Autodesk subs – we hear you, but …

Mar 6, 2017 | Hot Topics

[This started out as a write-up of Autodesk’s latest earnings release but the preamble got so long that I think it needs to stand on its own. Earnings coming later this week. –Monica]

Before we dive into Autodesk’s Q4 and fiscal 2017, let’s talk big picture. Many, many of you have emailed or otherwise communicated your unhappiness about how Autodesk is changing the way it does business. You like buying things via perpetual licenses because you hold on to software for a very long time, pay maintenance when you can and go off maintenance when you must. You don’t like not having that choice any longer. I get it — all change is scary, this has financial ramifications, and you’re not sure you understand why (and I’m paraphrasing you a LOT) on earth Autodesk thinks it can do something that you see as so customer-unfriendly. But here’s the thing: Autodesk is allowed to run its business as it sees fit. It has employees to pay and shareholders to engage — and it can’t do any of that if it’s not making customers happy enough to buy their products. No buyers = no revenue = no way to pay people. Autodesk truly believes it is adding enough value to its subscriptions that you will want them today and will continue to pay for them tomorrow because there’s so much new goodness in there, that it’s a no-brainer for you. You need to figure out, of course, if that’s true; if there’s enough value to keep paying for the subscription. If there isn’t, you face all the same decision points that you would in any situation where a vendor underperforms: do you stay or do you go? Has Autodesk done this in the most elegant way possible? Perhaps not. Have they created paths forward for all of their customers? Maybe but there are always outliers who are more disenfranchised than others. Is there any way you can convince them that you’re so special that their changes don’t apply to you? I don’t see how. This ship has sailed, and you need to figure out if you’re jumping on or finding another route. I’m pretty sure Autodesk factored into its model some customer losses and decided that this was a risk it had to take to create the business it wants for the next decade or two.

None of the above is meant to minimize your concern, anguish or pain. This is real money we’re talking about. If you recently bought a perpetual license, you’re likely not happy. Same for a pirate finally paying for legit usage. And everybody else who will now pay more over the next 3-5 years. But the policy isn’t changing, so your only course now is to decide what you want and move forward. Leverage your switch to subscriptions to make clear what you need from Autodesk and its partners to stay as subscribers: Get together with other users and figure out your top enhancement requests, tell them what kind of support you need. Make them earn your renewal.

At least until you figure out whether an alternative solution is better for you. You know your business and its needs better than anyone. How critical is it that you use Inventor, for example? If you have bazillions of parts that you use all the time, maybe it’s better to subscribe and not have to convert those parts to another format. If you’re in an AEC project that’s only halfway done and Revit is the tool of record, same thing — sign up for the sub, defer any decision until near the end of the project. You use Delcam or HSM or Moldflow or something else that’s critical in your process and hard to change. Buy the subscription and keep an eye on what you’re getting. If it’s not enough, if it’s not going in the direction you need, think about switching. If, however, the subscription fits your needs, you see the admin benefits of managing your installed technology this way, and you want to keep gaining access to the new stuff as it’s rolled out –and the cost isn’t a huge hurdle–then stick with it.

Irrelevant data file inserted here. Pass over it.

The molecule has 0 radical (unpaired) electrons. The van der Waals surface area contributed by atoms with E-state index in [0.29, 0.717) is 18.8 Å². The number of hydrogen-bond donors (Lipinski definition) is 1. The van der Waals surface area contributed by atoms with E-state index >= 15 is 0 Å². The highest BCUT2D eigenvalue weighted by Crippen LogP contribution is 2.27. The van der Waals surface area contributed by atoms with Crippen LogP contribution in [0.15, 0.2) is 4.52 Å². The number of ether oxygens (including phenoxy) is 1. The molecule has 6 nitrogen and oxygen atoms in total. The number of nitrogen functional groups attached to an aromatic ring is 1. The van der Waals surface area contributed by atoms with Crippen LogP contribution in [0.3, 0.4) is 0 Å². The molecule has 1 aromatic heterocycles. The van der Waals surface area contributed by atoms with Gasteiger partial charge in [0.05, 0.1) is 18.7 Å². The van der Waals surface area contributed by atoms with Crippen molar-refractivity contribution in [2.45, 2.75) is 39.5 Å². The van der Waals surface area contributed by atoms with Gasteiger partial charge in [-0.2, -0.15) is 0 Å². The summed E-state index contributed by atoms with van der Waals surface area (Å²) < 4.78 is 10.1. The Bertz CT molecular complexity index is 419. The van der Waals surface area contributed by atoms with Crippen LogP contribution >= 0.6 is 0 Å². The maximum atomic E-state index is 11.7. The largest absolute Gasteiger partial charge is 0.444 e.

Of course, you can do what many others are choosing: stick with your perpetual. Buy maintenance (or not). Keep that 2016 license going until it ages out –hardware won’t support it, no one knows how to use it– and then consider alternatives.

All of these are valid choices and are perfect for someone. Only you know what’s right for you.

Finally, this: Autodesk (like everyone who makes something we use) has a right to be paid for their goods and services. If it’s not worth what they’re asking, you’re free to find an alternative. You may disagree with how Autodesk went about it (and I certainly have expressed frustration to them, too), but this is how they’re moving forward. The only thing left is to decide on your response (if you haven’t already). A lot of people have moved to subs; they’re betting on a future that includes Autodesk. Others have told me they’re going to run their existing perpetual versions of products into the ground because they feel mistreated. Others are doing the same for cost reasons –wanting the sub, but unable to justify the cost now. How about you: Do you stay or do you go?

I’m going to strictly limit comments on this. By all means, give us your opinion but schoolyard rules apply: No bullying, name calling, cuss words.


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